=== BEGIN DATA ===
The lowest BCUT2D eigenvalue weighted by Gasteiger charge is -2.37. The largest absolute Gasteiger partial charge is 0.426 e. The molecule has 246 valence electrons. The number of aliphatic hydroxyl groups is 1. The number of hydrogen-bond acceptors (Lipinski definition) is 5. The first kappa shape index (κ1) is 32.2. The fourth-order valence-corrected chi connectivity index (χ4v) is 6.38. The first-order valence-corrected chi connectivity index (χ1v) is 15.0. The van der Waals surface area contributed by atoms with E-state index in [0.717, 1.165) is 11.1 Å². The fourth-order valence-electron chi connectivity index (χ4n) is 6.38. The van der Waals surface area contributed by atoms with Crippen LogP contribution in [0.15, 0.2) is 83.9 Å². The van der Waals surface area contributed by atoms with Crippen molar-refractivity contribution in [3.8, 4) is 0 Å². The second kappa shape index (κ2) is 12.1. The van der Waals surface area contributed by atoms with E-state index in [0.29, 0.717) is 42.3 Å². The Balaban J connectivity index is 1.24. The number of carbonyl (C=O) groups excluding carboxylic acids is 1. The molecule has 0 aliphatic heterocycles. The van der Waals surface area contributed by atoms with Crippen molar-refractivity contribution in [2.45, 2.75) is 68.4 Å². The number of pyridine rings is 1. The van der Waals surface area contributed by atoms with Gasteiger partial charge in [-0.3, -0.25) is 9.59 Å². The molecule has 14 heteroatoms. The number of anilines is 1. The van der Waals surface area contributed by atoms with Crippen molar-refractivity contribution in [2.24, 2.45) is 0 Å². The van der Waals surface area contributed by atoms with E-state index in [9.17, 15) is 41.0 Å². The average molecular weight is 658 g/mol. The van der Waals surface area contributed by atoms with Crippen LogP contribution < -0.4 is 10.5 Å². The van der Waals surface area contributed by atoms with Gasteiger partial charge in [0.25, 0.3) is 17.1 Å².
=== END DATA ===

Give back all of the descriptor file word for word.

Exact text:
The lowest BCUT2D eigenvalue weighted by Gasteiger charge is -2.37. The largest absolute Gasteiger partial charge is 0.426 e. The molecule has 246 valence electrons. The number of aliphatic hydroxyl groups is 1. The number of hydrogen-bond acceptors (Lipinski definition) is 5. The first kappa shape index (κ1) is 32.2. The fourth-order valence-corrected chi connectivity index (χ4v) is 6.38. The first-order valence-corrected chi connectivity index (χ1v) is 15.0. The van der Waals surface area contributed by atoms with E-state index in [0.717, 1.165) is 11.1 Å². The fourth-order valence-electron chi connectivity index (χ4n) is 6.38. The van der Waals surface area contributed by atoms with Crippen LogP contribution in [0.15, 0.2) is 83.9 Å². The van der Waals surface area contributed by atoms with Crippen molar-refractivity contribution in [3.8, 4) is 0 Å². The second kappa shape index (κ2) is 12.1. The van der Waals surface area contributed by atoms with E-state index in [0.29, 0.717) is 42.3 Å². The Balaban J connectivity index is 1.24. The number of carbonyl (C=O) groups excluding carboxylic acids is 1. The molecule has 0 aliphatic heterocycles. The van der Waals surface area contributed by atoms with Crippen molar-refractivity contribution in [2.45, 2.75) is 68.4 Å². The number of pyridine rings is 1. The van der Waals surface area contributed by atoms with Gasteiger partial charge in [-0.3, -0.25) is 9.59 Å². The molecule has 14 heteroatoms. The number of anilines is 1. The van der Waals surface area contributed by atoms with Crippen molar-refractivity contribution in [2.24, 2.45) is 0 Å². The van der Waals surface area contributed by atoms with E-state index in [9.17, 15) is 41.0 Å². The average molecular weight is 658 g/mol. The van der Waals surface area contributed by atoms with Crippen LogP contribution < -0.4 is 10.5 Å². The van der Waals surface area contributed by atoms with Gasteiger partial charge in [0.25, 0.3) is 17.1 Å².